As usual before publication we have sent the article to Wyndham and ARDA for comment, but as always these tend to be ignored. As a matter of course we always send the proposed article as we welcome comments from the industry, as it furthers debate and it can accomplish our goals of consumer protection.
Without this debate nothing will ever be achieved and the consumer will forever be at the mercy of the industry. In this respect the lack of response only says one thing, for that we let you the reader decide what it is!
More on the Florida House Bill 435 Workshop held March 12
In response to ARDA ROC and Wyndham’s testimony:
How Timeshare Sales Agents can Dodge a Rescission Period
Why Reading the Timeshare Contract does not Always Help
Why the Delay in Reporting Fraud
By Irene Parker
March 19, 2019
The Florida HB 435 Workshop held March 12 in Tallahassee:
At the Florida HB 435 workshop held in Tallahassee March 12, Victoria Butler, from the Florida Attorney General’s Department of Consumer Protection, reported a figure of 1,500 to 1,600 timeshare complaints in 2017 and 2018, with about 50% involving senior citizens. She said the majority of complaints were in regard to the initial sales presentation. There have been 700 complaints filed so far in 2019. Ms. Butler stated that the Florida timeshare division engaged only 42 complaints, the majority concerning resale.
This fits with our members reporting that all timeshare complaints submitted to Florida’s http://Department of Business & Professional Regulation (DBPR) were met with “Verbal representations are difficult to prove.” This lack of enforcement gives a green light to perpetrators, knowing their company will dismiss complaints with, “You signed a contract,” echoed by DBPR’s response, “Verbal representations are hard to prove.”
Platinum timeshare member Sheilah Brust, who designed our Timeshare Regret T-Shirt pictured above, and other Platinum members, are organizing a protest in May in Orlando, astonished at the figures reported by Florida’s timeshare division. The oral representation sentence in the timeshare contract stating, “I did not rely on oral representations to make my purchase,” buried in an 80+ page contract, gets a workout. Our goal is to alert the public that they should not believe a word a timeshare sales agent says, which is not fair to timeshare agents selling the product honestly.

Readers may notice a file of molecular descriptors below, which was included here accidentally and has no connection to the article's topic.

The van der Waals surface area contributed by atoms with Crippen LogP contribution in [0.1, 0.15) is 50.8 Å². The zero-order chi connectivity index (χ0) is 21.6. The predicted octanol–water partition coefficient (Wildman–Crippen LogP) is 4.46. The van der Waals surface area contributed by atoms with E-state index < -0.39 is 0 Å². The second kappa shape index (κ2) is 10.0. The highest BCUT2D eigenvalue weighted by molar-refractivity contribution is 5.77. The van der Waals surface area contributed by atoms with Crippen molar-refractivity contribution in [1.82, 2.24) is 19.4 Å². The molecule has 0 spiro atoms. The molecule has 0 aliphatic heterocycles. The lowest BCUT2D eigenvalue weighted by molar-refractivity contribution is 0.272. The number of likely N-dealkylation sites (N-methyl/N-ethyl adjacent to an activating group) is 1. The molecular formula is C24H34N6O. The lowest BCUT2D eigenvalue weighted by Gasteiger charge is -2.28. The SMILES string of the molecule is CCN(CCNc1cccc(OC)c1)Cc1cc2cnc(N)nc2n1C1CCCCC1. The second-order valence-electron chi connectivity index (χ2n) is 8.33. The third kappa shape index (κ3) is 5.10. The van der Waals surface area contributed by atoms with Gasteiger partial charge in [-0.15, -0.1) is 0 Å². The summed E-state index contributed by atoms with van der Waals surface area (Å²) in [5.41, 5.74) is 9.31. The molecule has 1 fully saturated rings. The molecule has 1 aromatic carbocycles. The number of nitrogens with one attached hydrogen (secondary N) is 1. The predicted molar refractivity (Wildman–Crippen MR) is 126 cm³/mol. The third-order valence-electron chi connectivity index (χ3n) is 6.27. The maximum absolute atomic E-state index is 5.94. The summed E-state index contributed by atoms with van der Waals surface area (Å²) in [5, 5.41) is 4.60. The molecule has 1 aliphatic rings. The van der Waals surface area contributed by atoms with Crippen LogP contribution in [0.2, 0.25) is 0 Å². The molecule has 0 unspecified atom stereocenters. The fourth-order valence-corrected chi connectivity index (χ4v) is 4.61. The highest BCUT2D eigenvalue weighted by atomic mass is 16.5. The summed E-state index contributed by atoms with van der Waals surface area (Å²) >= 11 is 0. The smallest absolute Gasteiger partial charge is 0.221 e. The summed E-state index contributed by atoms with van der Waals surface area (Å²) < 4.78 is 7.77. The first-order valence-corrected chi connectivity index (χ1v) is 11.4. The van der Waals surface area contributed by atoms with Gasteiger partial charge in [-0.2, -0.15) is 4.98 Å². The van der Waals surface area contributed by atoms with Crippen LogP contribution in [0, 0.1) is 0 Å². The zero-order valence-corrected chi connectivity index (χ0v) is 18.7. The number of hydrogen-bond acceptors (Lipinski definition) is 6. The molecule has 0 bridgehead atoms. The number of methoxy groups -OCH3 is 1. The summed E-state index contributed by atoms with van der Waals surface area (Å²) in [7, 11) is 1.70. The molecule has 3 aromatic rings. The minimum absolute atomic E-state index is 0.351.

Inside Timeshare has heard from 735 families. Of the 735, 100 are veterans and active duty service members. Over 200 of our readers have sent complaints to the timeshare lobby and PAC ARDA ROC. ARDA ROC does not mediate complaints, but they have a Code of Ethics. All complaints sent to ARDA ROC but one were ignored. ARDA ROC responded to one complaint, “This has been resolved,” even before the member, with a top security clearance, had heard from the company. The CEO of the company sits on ARDA’s board. An active duty service member or a defense department worker can lose their security clearance, their job and their career over a timeshare foreclosure. ARDA ROC purports to be the voice of timeshare members.
On Saturday, March 16, I heard from Platinum member #74, told that by purchasing additional points, they would be able to sell or rent points to offset rising maintenance fees, now over $10,000 per year. A 126 page summary report I prepared of reader complaints, shows a pattern and volume of complaints, often the sales agent a repeat offender. All the Platinum members report being told of maintenance fee relief programs that do not exist or a program allowing the member to sell points, if they purchased additional points.